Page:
ARCHIVE: Upland support in the future: Frequently Asked Questions
Objectives and Structure
- What is Uplands ELS?
- How did you develop Uplands ELS?
- How will Uplands ELS work?
- What will Uplands ELS deliver?
- How will Uplands ELS relate to the existing Environmental Stewardship schemes?
- How many farmers do you want or expect to go in to Uplands ELS?
- How will you help farmers to enter Uplands ELS, if they are finding it too complex?
- What changes have you made to Uplands ELS since it was tested?
- How will you know if Uplands ELS is working?
- How will you manage the transition between the HFA and Uplands ELS?
- How will Uplands ELS affect farmers in ESA and Countryside Stewardship agreements?
- How much money will go in to Uplands ELS?
- What are the payment rates for Uplands ELS?
- Will there be a payment cap or taper, like the HFA?
Detail of Uplands ELS
- What will farmers need to do to enter Uplands ELS?
- What are the specific options and requirements?
- How long will Uplands ELS agreements last?
- How will you ensure that the farmer doing the work gets the money?
- How will Uplands ELS help the uplands landscape?
- Will farmers be able to get payment for capital works – such as restoring dry stone walls – in Uplands ELS?
- How will Uplands ELS work on common land?
- Why will farmers need to be in ELS in order to access Uplands ELS? Will this also apply to commons?
Wider Uplands support
- Why is specific funding provided for the uplands?
- Why not keep the Hill Farm Allowance (HFA)?
- Will Uplands ELS ensure that hill farmers have a sustainable future?
Objectives and Structure
Uplands ELS is a new strand of Environmental Stewardship, designed specifically for upland farmers. It combines existing Entry Level Stewardship (ELS) with a new uplands strand. Unlike the HFA – which excluded dairy farmers and those with very small holdings – Uplands ELS will be open to all farmers and land managers in England’s ‘Severely Disadvantaged Areas’ (SDAs), providing they meet the rules.
Stakeholders have been heavily involved in the development of Uplands ELS. The NFU, TFA, CLA, RSPB, English National Parks Authorities Association, FWAG, National Trust, English Heritage and the Environment Agency were all represented on our advisory groups, and Natural England have played a major role throughout. We also used a Hill Farmer’s Panel, facilitated by the NFU, to advise on the practicality of the proposals. More recently, we held a series of meetings with hill farmers throughout England, tested the draft proposals on 66 farms and issued an informal consultation document for stakeholders.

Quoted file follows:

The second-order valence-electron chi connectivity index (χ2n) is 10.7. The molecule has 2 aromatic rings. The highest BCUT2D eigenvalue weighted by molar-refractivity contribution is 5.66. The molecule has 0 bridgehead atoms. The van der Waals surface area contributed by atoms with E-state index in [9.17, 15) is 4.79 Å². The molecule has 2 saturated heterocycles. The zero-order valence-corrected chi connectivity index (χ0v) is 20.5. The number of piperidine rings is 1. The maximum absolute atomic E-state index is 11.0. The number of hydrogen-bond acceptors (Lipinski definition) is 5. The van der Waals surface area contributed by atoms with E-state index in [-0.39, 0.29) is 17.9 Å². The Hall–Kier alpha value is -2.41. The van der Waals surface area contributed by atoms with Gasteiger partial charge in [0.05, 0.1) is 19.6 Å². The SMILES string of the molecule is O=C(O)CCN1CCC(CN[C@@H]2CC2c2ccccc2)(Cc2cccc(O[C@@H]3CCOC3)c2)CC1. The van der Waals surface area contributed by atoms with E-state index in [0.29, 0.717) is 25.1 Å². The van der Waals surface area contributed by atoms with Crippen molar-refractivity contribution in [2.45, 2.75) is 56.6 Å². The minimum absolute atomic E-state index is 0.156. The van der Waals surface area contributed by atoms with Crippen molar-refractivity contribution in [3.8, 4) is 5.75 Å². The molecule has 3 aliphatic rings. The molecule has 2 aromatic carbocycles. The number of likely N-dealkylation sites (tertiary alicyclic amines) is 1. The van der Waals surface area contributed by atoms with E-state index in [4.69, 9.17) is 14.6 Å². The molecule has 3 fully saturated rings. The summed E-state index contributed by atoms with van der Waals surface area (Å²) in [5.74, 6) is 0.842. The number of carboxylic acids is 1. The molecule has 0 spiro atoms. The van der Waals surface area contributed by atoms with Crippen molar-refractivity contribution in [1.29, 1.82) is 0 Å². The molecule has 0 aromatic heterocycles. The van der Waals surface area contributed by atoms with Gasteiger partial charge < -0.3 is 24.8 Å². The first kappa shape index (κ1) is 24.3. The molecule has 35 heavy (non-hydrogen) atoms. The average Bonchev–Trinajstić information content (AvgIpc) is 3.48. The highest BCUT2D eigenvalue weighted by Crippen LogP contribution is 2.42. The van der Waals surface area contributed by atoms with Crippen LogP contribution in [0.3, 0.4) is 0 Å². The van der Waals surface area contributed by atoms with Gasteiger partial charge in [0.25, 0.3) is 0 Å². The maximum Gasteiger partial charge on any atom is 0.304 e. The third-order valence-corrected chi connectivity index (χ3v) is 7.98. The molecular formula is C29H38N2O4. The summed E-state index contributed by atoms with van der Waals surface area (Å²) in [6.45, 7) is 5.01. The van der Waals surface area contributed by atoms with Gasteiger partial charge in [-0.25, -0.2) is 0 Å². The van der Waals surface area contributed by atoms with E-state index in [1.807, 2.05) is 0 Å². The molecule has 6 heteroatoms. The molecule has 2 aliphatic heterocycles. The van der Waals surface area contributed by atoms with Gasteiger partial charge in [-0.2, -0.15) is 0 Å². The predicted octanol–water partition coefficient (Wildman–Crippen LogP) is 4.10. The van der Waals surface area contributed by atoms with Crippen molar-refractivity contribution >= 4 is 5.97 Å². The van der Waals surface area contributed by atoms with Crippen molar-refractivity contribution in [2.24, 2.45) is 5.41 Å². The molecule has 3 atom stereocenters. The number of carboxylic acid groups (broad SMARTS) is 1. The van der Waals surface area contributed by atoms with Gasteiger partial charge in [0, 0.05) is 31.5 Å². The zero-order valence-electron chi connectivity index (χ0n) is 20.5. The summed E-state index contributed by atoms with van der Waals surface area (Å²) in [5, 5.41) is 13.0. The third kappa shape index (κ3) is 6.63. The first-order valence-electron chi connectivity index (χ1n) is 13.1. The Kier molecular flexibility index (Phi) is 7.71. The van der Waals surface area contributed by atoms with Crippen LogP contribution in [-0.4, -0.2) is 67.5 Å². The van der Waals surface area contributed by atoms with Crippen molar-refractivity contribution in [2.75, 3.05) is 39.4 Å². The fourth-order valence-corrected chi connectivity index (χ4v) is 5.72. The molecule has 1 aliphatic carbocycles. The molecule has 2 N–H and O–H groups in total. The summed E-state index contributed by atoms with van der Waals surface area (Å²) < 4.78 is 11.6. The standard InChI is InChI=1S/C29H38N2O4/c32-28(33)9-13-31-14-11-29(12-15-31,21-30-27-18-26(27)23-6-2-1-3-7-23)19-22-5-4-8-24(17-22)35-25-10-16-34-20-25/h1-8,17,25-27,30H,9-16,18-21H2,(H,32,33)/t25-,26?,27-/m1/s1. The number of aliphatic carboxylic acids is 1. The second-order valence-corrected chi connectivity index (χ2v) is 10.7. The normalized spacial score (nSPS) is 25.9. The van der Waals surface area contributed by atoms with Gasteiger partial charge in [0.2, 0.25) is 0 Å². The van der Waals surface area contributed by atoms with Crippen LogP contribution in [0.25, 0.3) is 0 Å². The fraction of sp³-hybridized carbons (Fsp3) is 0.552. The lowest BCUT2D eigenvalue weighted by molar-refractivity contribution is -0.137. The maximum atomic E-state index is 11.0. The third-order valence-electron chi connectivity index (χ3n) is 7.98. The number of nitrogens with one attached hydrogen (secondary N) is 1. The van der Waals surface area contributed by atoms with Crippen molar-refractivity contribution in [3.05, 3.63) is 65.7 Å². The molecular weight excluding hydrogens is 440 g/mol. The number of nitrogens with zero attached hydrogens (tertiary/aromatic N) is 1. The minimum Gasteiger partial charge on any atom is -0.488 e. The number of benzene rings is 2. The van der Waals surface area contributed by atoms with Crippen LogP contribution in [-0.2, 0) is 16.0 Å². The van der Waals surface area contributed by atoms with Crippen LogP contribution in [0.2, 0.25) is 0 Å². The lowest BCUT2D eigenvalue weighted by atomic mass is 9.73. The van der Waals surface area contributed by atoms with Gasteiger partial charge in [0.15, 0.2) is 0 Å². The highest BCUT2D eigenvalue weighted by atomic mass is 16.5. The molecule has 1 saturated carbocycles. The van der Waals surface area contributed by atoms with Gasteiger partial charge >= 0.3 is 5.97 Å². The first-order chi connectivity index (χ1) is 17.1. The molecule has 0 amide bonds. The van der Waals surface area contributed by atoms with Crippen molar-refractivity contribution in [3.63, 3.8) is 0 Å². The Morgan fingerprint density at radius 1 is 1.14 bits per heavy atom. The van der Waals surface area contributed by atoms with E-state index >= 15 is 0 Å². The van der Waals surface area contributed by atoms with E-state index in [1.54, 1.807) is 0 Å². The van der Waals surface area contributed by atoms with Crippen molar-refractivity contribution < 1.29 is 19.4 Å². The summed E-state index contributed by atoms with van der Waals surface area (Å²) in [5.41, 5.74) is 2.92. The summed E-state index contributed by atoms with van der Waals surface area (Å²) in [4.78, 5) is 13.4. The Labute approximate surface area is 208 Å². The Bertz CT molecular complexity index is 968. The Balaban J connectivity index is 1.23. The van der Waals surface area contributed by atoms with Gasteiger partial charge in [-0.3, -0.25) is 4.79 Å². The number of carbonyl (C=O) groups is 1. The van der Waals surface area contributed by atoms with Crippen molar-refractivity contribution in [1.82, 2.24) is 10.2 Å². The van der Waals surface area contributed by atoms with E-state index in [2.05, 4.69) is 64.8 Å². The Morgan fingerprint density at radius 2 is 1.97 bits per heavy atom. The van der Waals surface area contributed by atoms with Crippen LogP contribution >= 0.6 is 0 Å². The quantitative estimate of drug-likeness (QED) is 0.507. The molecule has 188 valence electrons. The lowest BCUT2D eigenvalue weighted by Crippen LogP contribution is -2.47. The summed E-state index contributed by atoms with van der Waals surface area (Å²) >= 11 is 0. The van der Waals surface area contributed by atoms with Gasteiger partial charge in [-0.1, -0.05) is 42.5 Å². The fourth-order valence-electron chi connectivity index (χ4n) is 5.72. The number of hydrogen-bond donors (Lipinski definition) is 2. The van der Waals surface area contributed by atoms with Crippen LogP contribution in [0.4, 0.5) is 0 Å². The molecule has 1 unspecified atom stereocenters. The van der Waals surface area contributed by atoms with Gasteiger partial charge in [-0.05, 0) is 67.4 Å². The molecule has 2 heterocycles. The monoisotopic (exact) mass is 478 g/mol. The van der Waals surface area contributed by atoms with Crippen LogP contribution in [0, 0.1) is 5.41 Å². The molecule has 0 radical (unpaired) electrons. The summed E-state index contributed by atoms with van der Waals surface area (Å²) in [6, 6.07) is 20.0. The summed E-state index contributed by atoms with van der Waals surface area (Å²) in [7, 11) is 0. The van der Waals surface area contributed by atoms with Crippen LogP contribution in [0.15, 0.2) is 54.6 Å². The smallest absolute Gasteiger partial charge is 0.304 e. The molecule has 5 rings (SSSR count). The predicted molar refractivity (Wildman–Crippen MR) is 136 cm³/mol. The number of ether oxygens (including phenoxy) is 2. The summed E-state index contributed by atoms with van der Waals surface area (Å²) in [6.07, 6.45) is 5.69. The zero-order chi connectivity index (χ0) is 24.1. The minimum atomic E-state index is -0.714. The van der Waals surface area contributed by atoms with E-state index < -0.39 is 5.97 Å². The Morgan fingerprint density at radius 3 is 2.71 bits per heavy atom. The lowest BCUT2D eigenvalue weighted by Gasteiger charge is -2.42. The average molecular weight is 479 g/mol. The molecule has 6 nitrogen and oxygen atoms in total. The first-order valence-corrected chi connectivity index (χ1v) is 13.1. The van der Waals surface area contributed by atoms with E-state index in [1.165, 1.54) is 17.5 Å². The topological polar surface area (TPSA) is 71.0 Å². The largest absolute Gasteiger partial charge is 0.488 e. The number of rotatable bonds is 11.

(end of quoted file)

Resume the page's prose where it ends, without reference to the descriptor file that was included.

Uplands ELS will reward upland farmers for the provision and maintenance of landscape and environmental benefits. It will be an additional and supplementary strand to ELS, open to all upland farmers and land managers in England’s “severely disadvantaged areas” (providing they meet the scheme rules). A higher payment rate will recognise the additional costs of farming in the uplands.
Like ELS, farmers will need to obtain points by meeting a series of requirements and through selecting from a menu of land management options.
Hill farmers are vital custodians of the upland countryside and play a crucial role in the delivery of environmental and landscape benefits. Uplands ELS will reward them for the delivery of these environmental and landscape benefits, by rewarding existing good practice as well as encouraging positive change. This allows us to explicitly reward the sustainable extensive hill farming systems that have helped create our much-loved uplands.
By encouraging farmers to carry out simple yet effective environmental management, Uplands ELS will maintain and improve the biodiversity, natural resources, landscape and historical values of the uplands, and contribute to climate change mitigation and adaptation. It will do so working alongside the other strands of Environmental Stewardship (ELS, OELS and Higher Level Stewardship).
To access Uplands ELS, farmers will need to be in, or to enter, ELS. Farmers will be able to enter ELS on their own if they wish, but Uplands ELS has a much higher payment rate (see table below). Uplands ELS will also be available as a further strand in the same way for those in Organic ELS. Higher Level Stewardship will continue to be available in the uplands, alongside Uplands ELS.
We need landscape-scale coverage of Uplands ELS to achieve our objectives, and hope to see around 80% of the SDA area in Uplands ELS. Uplands ELS has been developed to be attractive and practical for hill farmers in order to achieve this, while also delivering environmental and landscape benefits.
We will significantly enhance the level of advice provided to farmers to help them enter Uplands ELS, beyond that which is already provided through ELS. Defra and Natural England will announce further details in 2009.
We have made key changes to the technical detail of Uplands ELS to make it more practical for farmers. This includes greater recognition of the costs of maintaining dry stone walls and keeping cattle in the uplands, allowing more flexible arrangements for supplementary feeding on moorland and the management of no-input strips alongside watercourses. We have also added new options to increase farmers’ flexibility. We believe the final design achieves the right balance between being practical for farmers and beneficial for the uplands environment.